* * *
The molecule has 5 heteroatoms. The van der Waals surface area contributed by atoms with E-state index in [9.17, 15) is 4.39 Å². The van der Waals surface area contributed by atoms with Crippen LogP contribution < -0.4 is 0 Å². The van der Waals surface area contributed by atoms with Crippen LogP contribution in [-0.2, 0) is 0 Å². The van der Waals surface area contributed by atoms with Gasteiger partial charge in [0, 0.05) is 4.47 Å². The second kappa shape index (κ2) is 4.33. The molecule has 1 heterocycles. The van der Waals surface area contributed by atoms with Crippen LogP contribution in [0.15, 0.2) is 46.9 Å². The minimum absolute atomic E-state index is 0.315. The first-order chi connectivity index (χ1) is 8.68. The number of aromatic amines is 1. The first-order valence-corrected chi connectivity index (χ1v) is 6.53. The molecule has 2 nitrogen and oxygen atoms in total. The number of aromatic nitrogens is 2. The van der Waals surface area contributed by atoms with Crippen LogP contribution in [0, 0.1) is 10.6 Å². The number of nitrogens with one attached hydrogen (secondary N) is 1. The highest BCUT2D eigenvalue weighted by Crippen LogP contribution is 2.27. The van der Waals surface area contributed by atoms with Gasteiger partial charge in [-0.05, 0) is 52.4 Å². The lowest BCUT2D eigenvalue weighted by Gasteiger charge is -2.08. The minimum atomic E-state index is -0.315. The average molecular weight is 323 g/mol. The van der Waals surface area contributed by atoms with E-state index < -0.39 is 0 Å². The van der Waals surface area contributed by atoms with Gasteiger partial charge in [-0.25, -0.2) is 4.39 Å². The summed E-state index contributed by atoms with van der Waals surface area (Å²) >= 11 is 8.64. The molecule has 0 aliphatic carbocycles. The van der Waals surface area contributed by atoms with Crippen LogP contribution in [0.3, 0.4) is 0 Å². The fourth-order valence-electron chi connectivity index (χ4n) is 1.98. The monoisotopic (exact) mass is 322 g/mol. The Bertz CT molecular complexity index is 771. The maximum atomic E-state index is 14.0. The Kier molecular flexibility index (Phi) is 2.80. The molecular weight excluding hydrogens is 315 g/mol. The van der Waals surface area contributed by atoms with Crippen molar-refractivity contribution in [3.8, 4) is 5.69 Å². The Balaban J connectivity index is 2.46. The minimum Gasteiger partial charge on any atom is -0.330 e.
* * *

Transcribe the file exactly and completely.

The molecule has 5 heteroatoms. The van der Waals surface area contributed by atoms with E-state index in [9.17, 15) is 4.39 Å². The van der Waals surface area contributed by atoms with Crippen LogP contribution < -0.4 is 0 Å². The van der Waals surface area contributed by atoms with Crippen LogP contribution in [-0.2, 0) is 0 Å². The van der Waals surface area contributed by atoms with Gasteiger partial charge in [0, 0.05) is 4.47 Å². The second kappa shape index (κ2) is 4.33. The molecule has 1 heterocycles. The van der Waals surface area contributed by atoms with Crippen LogP contribution in [0.15, 0.2) is 46.9 Å². The minimum absolute atomic E-state index is 0.315. The first-order chi connectivity index (χ1) is 8.68. The number of aromatic amines is 1. The first-order valence-corrected chi connectivity index (χ1v) is 6.53. The molecule has 2 nitrogen and oxygen atoms in total. The number of aromatic nitrogens is 2. The van der Waals surface area contributed by atoms with Crippen LogP contribution in [0, 0.1) is 10.6 Å². The number of nitrogens with one attached hydrogen (secondary N) is 1. The highest BCUT2D eigenvalue weighted by Crippen LogP contribution is 2.27. The van der Waals surface area contributed by atoms with Gasteiger partial charge in [-0.05, 0) is 52.4 Å². The lowest BCUT2D eigenvalue weighted by Gasteiger charge is -2.08. The minimum atomic E-state index is -0.315. The average molecular weight is 323 g/mol. The van der Waals surface area contributed by atoms with E-state index < -0.39 is 0 Å². The van der Waals surface area contributed by atoms with Gasteiger partial charge in [-0.25, -0.2) is 4.39 Å². The summed E-state index contributed by atoms with van der Waals surface area (Å²) >= 11 is 8.64. The molecule has 0 aliphatic carbocycles. The van der Waals surface area contributed by atoms with Crippen LogP contribution in [0.3, 0.4) is 0 Å². The fourth-order valence-electron chi connectivity index (χ4n) is 1.98. The monoisotopic (exact) mass is 322 g/mol. The Bertz CT molecular complexity index is 771. The maximum atomic E-state index is 14.0. The Kier molecular flexibility index (Phi) is 2.80. The molecular weight excluding hydrogens is 315 g/mol. The van der Waals surface area contributed by atoms with Crippen molar-refractivity contribution in [3.8, 4) is 5.69 Å². The Balaban J connectivity index is 2.46. The minimum Gasteiger partial charge on any atom is -0.330 e.